Theocracy, Plutocracy, Oligarchy, The iron law of
oligarchy, Monarchy, Constitutional
The term 'democracy' in Greek is literally rule by the people. In the
Greek world, political organization was usually centered around city states
and male citizens had equal rights to participate in government.
The Greek concept of citizenship in 'democracy' implied
that citizens must become actively involved in government, not just vote for
In modern usage the term 'democracy' has become narrowed to mean a system of
government where citizens have equal legal rights to vote in free elections.
Most studies of the origin of democracy focus on one or a number of important
factors and circumstances that seem to be associated with its emergence.
A more comprehensive approach that views all the contributing factors as
expressions of a more fundamental process of change in the society is necessary. Society
must acquire the capability to promote the successful adoption of democratic institutions
in different social and cultural contexts.
A survey of nations that refer to themselves as democratic makes it
evident that the term is applied to widely divergent forms of government. There is not and
may never be a single formula for what constitutes democracy. However, underlying these
different forms is a common principle. Democratic governments are those in which
fundamental human rights of individual citizens are protected by the collective and in
which the views of the population-at-large, not just a ruling elite, are reflected in the
actions of government.
The genesis of democracy can be traced back to the Greek city-state of Athens. The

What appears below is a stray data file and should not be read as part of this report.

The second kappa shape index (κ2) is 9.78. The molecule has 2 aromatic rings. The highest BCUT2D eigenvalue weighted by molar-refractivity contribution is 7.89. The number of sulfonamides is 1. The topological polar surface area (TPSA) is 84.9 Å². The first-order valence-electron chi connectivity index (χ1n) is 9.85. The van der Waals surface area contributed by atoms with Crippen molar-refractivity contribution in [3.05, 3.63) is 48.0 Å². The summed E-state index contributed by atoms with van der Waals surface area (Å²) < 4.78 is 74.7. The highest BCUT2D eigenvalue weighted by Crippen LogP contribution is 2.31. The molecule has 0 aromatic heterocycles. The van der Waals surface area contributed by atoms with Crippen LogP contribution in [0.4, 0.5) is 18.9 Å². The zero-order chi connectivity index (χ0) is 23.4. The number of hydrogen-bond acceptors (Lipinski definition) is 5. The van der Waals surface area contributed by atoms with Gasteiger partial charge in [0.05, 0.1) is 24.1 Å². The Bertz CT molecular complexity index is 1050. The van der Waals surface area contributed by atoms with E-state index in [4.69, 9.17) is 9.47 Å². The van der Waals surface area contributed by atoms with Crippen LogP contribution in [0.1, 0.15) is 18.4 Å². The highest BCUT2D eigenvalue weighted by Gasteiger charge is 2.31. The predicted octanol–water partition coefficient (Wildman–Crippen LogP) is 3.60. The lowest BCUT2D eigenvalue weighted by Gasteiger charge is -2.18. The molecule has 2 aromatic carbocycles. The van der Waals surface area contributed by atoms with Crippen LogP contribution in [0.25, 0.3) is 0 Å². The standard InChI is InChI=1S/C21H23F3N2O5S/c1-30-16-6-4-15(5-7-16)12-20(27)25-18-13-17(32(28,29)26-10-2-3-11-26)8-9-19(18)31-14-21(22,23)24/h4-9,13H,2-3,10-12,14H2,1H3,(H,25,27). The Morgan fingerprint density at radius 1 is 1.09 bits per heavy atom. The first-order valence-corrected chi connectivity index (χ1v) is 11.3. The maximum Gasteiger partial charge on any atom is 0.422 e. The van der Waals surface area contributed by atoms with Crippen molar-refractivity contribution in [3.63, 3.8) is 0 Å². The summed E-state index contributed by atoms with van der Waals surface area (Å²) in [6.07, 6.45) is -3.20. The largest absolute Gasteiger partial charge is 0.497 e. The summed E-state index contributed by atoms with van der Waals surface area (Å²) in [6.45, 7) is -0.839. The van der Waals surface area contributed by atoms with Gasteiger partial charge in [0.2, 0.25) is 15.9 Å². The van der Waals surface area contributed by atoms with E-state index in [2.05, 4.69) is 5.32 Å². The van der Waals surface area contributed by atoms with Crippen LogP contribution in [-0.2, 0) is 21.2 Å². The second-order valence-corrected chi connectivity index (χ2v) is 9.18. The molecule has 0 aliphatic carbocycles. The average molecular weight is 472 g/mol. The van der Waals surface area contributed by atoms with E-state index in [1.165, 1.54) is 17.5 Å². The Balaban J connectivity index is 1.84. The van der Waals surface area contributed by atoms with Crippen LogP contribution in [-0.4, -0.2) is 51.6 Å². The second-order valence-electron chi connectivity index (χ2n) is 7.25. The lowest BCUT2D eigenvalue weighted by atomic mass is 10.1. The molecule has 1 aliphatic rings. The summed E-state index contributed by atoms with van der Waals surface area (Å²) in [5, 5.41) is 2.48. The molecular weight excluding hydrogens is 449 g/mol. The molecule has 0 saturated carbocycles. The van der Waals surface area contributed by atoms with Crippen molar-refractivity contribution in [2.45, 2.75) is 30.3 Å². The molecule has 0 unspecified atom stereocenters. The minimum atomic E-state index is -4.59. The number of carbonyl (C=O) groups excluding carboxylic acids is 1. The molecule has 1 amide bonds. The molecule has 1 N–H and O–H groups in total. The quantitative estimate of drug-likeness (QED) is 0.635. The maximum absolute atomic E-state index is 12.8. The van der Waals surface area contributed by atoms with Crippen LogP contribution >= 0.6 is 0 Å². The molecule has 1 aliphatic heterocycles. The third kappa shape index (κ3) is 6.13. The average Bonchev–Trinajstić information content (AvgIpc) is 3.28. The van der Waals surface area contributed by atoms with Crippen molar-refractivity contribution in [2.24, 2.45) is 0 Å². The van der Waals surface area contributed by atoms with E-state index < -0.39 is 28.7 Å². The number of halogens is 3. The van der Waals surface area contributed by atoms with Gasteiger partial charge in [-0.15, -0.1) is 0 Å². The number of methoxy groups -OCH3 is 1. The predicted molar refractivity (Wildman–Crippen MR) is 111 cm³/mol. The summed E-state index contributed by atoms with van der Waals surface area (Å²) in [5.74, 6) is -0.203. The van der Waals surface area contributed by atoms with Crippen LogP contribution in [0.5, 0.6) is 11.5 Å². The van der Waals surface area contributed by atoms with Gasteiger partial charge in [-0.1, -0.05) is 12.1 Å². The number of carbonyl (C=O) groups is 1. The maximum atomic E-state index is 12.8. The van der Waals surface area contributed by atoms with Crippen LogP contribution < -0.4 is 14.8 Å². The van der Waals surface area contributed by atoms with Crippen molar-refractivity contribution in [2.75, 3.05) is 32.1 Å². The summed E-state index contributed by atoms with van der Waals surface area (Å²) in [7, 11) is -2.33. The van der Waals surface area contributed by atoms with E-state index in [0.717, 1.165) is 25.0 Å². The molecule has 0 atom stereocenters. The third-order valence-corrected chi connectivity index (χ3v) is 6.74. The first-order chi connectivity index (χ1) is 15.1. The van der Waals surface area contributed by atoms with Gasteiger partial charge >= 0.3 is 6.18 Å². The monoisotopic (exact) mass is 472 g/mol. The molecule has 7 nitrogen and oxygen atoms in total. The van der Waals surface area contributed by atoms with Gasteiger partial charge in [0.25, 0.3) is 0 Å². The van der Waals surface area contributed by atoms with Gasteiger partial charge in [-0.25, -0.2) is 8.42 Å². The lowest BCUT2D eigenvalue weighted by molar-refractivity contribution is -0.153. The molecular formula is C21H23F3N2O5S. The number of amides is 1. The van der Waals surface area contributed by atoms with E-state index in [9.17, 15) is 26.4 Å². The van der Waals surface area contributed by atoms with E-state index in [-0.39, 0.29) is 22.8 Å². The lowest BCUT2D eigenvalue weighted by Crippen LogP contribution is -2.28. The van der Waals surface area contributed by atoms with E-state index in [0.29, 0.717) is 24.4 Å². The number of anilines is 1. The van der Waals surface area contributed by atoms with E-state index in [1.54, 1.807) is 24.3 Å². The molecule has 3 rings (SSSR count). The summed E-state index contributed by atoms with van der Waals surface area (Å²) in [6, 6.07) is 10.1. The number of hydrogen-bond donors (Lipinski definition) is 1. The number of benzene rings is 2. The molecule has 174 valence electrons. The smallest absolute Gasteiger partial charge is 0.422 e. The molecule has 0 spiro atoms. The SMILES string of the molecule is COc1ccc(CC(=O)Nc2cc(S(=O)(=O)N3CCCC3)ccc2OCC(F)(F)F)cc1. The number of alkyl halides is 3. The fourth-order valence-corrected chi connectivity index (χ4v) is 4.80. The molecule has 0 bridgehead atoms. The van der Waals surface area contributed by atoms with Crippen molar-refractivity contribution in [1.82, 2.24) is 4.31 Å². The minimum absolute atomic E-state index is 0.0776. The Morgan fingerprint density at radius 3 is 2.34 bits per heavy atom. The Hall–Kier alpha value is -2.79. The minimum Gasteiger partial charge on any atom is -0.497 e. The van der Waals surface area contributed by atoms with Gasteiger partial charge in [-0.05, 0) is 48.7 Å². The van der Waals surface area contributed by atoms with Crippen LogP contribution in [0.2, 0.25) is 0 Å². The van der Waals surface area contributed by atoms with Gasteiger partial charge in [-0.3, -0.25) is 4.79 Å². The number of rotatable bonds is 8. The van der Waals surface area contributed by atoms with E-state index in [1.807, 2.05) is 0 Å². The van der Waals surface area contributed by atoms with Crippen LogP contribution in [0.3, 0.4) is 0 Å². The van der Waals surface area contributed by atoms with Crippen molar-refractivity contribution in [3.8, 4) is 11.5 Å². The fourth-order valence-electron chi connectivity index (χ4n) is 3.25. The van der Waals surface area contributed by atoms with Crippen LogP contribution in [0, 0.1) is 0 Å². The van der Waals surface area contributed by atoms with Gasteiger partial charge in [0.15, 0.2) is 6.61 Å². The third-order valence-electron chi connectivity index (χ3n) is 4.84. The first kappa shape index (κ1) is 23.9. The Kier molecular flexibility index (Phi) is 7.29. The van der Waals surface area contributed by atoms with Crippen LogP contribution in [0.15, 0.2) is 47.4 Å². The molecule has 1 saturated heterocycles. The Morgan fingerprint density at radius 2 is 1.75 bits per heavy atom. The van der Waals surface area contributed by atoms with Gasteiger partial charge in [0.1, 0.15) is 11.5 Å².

democratic idea of a government responsible to the governed, of trial by jury and of civil
liberties of thought, speech, writing and worship have been stimulated by Greek history.
Emphasis on liberty and the studies related to man were the main tenets of ancient Greece.
It was their sense of liberty and independence, individual and collective, which inspired
them to accomplishments in philosophy, politics and science. The Greeks gave to mankind
the idea of politics as the business of citizens as against the arbitrary rule of the
The democracy propounded by the Greeks enjoyed a short span of life. The Romans,
successor to Greek ideas and institutions, at first seemed to embrace Athenian democratic
principles. The regime of the Romans was a mixture of kingship, aristocracy and democracy.
- Social Origins of Democracy - icpd.org/democracy/index.htm
Democracy, Plutocracy, and Liberalism in William Graham Sumner -
Byrne, William. Paper presented at the annual meeting of the MPSA Annual National
Abstract: This paper examines William Graham Sumner's views on plutocracy and democracy,
tensions within those views, and their relationship to his understanding of liberalism, in
an effort to better inform contemporary political-philosophical discourse.
Democracy or Plutocracy? The Case for a
Constitutional Amendment to Overturn Buckley v. Valeo - JONATHAN BINGHAM -
The ANNALS of the American Academy of Political and Social Science, Vol. 486, No. 1,
In the early 1970s the U.S. Congress made a serious effort to stop the abuses of campaign
financing by setting limits on contributions and also on campaign spending. In the 1976
case of Buckley v. Valeo, the Supreme Court upheld the regulation of contributions, but
invalidated the regulation of campaign spending as a violation of the First Amendment.
Since then, lavish campaigns, with their attendant evils, have become an ever more serious
problem. Multimillion-dollar campaigns for the Senate, and even for the House of
Representatives, have become commonplace. Various statutory solutions to the problem have
been proposed, but these will not be adequate unless the Congressand the
statesare permitted to stop the escalation by setting limits. What is needed is a